PM Guest Article

The Two Sides of Coin – Introspect and Unleash

Bhuvaneswari, PMP

Bhuvaneswari (also called Bhuvana) is a PMP certified project manager for 9+ years. She currently works for Jubilant Chemsys Limited. Her hobbies are singing, writing, and driving. She is a big supporter of empowering women.

Introduction

In a county like ours which has traditionally been a male dominated one, the concept of women empowerment, recognition, and acceptance of talent at the workplace are still matters of concern. There isn’t any use in blaming the corporate culture when our socio economic contributions are still grounding our motherland to its conventional thought processes.

There is not a domain today that is unexplored by women. In spite of inherent management abilities, have you wondered what makes the life of a woman project managers so challenging? My experiences so far say that part of the problem could be because we think too much about others than ourselves!

Deep dive into the reality

From among a thousand women, only a few women become a project manager amidst the heavy competition around. Women are born with certain key managerial skills that can give them a head start at the workplace. How many of us women can actually say that we benefitted from these skills and were able to climb up the corporate ladder?

Women face several issues at the workplace. Issues like gender inequality, male domination, equal pay, etc. Despite all of those, when I look back at my own challenging times at the workplace, I realised that there are few good things within us as a woman that actually seem to often work against us.

Women are more sensitive than men, is a fact. But have we ever realised how our sensitivity boomerangs on us in a highly dynamic profile like project management? This being a profession that is largely people oriented, we are easily victimized on sensitivity grounds which we often wrongly perceive as being empathetic. This attitude of over sensitivity may look beneficial in the beginning of the career, however if we dwell a little on the impact, we often realize how it seems to trap us in our own goodness.

Then there is the inability of saying NO. Perhaps, that’s how we were conditioned by our upbringing – to be more accommodative as women. The sad part is that our elders who taught us all those good behaviours never once educated us on to say NO.

Passion, while being the real motivator or the fire within every human being, is equally capable of being a drain on oneself if not handled well. As women, we go the extra mile to prove ourselves at work. A project manager, unlike other professionals is expected to be available round the clock. In a country like India, where the servicing sector is predominant, project managers are working during odd hours to cater to the rest of the world, and there is no exception here for women. Ironically, women project managers in the rest of the world are allowed to stick to their work hours and time zones. Though, I agree that the expectation in India is partly due to the nature of work, we ladies go crazy to complete the task and don’t realise how madly we stretch ourselves juggling between the kitchen, kids, and emails.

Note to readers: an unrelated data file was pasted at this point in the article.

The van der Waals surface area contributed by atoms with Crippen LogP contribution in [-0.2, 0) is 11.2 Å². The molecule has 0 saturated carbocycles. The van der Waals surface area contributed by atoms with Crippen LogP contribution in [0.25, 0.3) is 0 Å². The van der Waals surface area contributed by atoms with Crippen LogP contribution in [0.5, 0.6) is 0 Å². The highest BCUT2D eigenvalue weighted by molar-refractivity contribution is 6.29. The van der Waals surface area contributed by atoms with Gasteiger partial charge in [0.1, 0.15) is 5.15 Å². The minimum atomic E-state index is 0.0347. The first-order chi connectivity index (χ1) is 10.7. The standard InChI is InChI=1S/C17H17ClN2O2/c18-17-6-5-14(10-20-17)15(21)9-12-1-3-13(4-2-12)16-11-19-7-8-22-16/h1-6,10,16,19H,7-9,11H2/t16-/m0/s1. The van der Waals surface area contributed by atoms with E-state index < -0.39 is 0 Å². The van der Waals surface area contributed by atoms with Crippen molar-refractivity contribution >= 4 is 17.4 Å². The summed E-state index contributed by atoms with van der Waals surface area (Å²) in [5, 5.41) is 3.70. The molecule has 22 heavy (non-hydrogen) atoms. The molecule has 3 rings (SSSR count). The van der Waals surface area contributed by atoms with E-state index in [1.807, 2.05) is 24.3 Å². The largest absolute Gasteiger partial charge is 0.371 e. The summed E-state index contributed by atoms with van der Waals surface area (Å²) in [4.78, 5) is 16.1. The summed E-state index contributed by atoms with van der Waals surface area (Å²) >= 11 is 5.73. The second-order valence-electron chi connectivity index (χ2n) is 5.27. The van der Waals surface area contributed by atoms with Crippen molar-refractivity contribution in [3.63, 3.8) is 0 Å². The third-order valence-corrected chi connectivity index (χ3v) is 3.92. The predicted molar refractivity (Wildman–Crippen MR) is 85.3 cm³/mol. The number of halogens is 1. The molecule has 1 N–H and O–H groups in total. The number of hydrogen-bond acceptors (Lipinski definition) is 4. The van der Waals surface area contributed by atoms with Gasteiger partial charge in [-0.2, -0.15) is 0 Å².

All these introspections also made me analyse why we allow ourselves to be exploited at work?

Is it due to the social systems? Corporates are also a part of the same society that we live in and the employees are like relatives, except for not being as personally connected. Our thought processes are nurtured by our family members and community we grew up in. What a child sees in its family is what it gets inside his/her mind. A dominant father and a submissive mother running a family yields to a similar outcome. What is not visible to the child is the tear the mother sheds to keep the marriage alive and the family protected. Pampering a son more than a daughter is certainly going to impact both their lives. A girl who is taught to adjust beyond what’s needed, will continue to behave the same way at work.

While our country is trying to progress towards a better economy, we still have a huge percentile of population in poor income groups. Girls in these families, howsoever well they perform in their studies or career, aren’t allowed to go beyond a point and are married away by their parents as the society still believes that a girl child is expensive to raise and unsafe to remain unmarried beyond an age! Project managers are at a higher risk of facing the heat of such situations for the fact that we need to be interacting across all walks of the organisation from vice presidents to new hires and trainees.

How useful are the educational systems? Sadly, there is no curriculum even in this age that teaches value systems, behaviour, and ethics. And the list goes on and on.

Realisation

After having experienced several roller coaster rides at the work place, I have changed my perspective. I learnt to look at both the sides of a coin to stay focussed on my passion and peacefully succeed without compromising much. Often, we are the reason for the craziness in life. We may not be able to change our societies. But what we can do is change our perceptions and responses. When we have a history where women have delivered multiple children and can still stay in good shape, delivering 50 projects while dealing with 500 different people should be a cake walk! Perhaps, this is why they call project management a glossy and glamorous role!!! Let’s unleash this glamour within us and shine like the stars in the sky in spite of the dust in the universe.